I’m guessing I’m not the first person to come up with the need to try and correlate a problem or issue on a server against whether or not a SQL Server Agent job was running or not. Only when I recently did a Google search to see if there were any scripts out there that could let me see what, if any, jobs (and job steps) were running a particular time, I came up empty-handed.
Related: DBAs and the SQL Server Agent
A Million Reasons Why
There are probably a million reasons why you could want to try and track down what job(s) might have been running at a particular time. Most of them, of course, will be due to various performance issues, side effects, and other problems that you might end up observing on one of your servers at a given time—and having the ability to quickly rule out a SQL Server Agent Job (or know that it was the culprit) is therefore, a godsend.
To illustrate, consider the above screenshot—where I was able to spot a disk spike of roughly 370MB/sec on a particular drive and wanted to know if that was either a query from hell, some sort of job, or (my hunch—given the hour and the I/O involved) some sort of index maintenance job.
Dealing with Data Structures from the Early 1990s
Overall, building a script to go through and query whether or not a given job was running at a particular time is (or would be), all but trivial. SQL Server Agent job execution details are all stored in the msdb database, and run information per each job/job step execution are all stored in more or less straightforward manner. The only issue, of course, is that older parts of SQL Server (like SQL Server Agent Job Execution details), were written back in the day when a mindset of conserving even a single, measly, byte was still the norm. As such, the date and time execution columns in msdb.dbo.sysjobhistory still (and, might I add, stupidly) try to squeeze out a few extra nibbles by expressing dates and times as integers. (Actually, I always jokingly and half-heartedly assume that’s what was going on— because 2 integers ends up taking up 8 bytes—the same as a single datetime—so, truth is, I have no idea what the folks who created these columns were smoking or what constraints they were working against. I just know that it’s probably time for Microsoft to consider revisiting these columns—hence my gruff tone.)
The short version, though, is that if you’d like to specify a specific date + time, such as 1:47:59AM on 2014-03-22 (as per the screenshot above), then you’ll need to massage integer dates + times from sysjobhistory into something a bit more manageable and queryable like, well, datetimes.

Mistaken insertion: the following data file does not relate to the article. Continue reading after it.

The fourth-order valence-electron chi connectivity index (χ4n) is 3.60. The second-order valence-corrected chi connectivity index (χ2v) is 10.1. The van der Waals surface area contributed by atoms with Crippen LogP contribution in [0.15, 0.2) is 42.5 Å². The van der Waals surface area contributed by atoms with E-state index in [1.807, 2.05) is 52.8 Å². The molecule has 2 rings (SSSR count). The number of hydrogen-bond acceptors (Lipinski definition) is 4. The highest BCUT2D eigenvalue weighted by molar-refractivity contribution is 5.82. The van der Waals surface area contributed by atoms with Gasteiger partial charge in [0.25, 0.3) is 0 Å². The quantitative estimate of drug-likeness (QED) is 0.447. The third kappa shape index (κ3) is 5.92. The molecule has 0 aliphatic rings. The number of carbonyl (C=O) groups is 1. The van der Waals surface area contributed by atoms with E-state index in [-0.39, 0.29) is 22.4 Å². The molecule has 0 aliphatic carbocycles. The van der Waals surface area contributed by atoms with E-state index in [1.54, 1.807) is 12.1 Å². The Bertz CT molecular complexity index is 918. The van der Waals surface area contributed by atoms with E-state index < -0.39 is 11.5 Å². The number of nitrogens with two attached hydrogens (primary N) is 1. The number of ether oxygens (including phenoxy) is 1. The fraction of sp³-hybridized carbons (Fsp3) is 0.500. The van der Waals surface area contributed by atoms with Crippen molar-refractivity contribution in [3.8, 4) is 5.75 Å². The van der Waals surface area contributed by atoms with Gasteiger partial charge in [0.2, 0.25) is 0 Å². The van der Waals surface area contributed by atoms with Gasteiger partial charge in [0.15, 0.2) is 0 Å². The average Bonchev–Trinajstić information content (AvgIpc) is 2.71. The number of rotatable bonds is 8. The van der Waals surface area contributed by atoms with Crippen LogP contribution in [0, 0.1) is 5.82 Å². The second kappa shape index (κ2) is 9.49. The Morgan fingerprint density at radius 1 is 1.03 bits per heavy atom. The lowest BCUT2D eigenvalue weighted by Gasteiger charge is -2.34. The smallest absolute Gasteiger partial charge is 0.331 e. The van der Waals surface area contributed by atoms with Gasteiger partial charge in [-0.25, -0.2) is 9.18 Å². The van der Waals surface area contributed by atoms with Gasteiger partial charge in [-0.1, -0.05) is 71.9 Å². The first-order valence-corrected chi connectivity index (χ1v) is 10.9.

But enough commentary—on to the actual script:
- DECLARE @targetTime datetime = '2014-05-04 06:04:49';
- -- SET @targetTime = 'xxx' -- for SQL Server 2008 and less
- -- convert to string, then int:
- DECLARE @filter int = CAST(CONVERT(char(8), @targetTime, 112) AS int);
- WITH times AS (
- LEFT(run_date, 4) + '-' + SUBSTRING(CAST(run_date AS char(8)),5,2)
- + '-' + RIGHT(run_date,2) + ' ' +
- LEFT(REPLICATE('0', 6 - LEN(run_time))
- + CAST(run_time AS varchar(6)), 2) + ':' +
- SUBSTRING(REPLICATE('0', 6 - LEN(run_time))
- + CAST(run_time AS varchar(6)), 3, 2) + ':'
- + RIGHT(REPLICATE('0', 6 - LEN(run_time))
- + CAST(run_time AS varchar(6)), 2) AS [start_time],
- '2010-01-01 ' + LEFT(REPLICATE('0', 6 - LEN(run_duration))
- + CAST(run_duration AS varchar(6)), 2) + ':' +
- SUBSTRING(REPLICATE('0', 6 - LEN(run_duration))
- + CAST(run_duration AS varchar(6)), 3, 2) + ':' +
- RIGHT(REPLICATE('0', 6 - LEN(run_duration))
- + CAST(run_duration AS varchar(6)), 2) [duration]
- run_date IN (@filter - 1, @filter, @filter + 1)
- DATEADD(ss, DATEDIFF(ss, '2010-01-01 00:00:00',
- duration), start_time) [end_time]
- times t
- INNER JOIN msdb.dbo.sysjobs j ON j.job_id = t.job_id
- @targetTime >= start_time
- AND @targetTime <= DATEADD(ss, DATEDIFF(ss, '2010-01-01 00:00:00',
- duration), start_time)
- ORDER BY
- start_time ASC;
To use this script—or find which SQL Agent Jobs may have been running at a specified time—just change the value of the @targetTime and execute. (The query is a bit rough and will cause a scan of your clustered index—so if you’ve got bazillions of jobs, you might want to observe costs before executing willy-nilly.) If there are any matches, they’ll be displayed—otherwise nothing was executing during the time specified.
Related: Truncating SQL Server Job History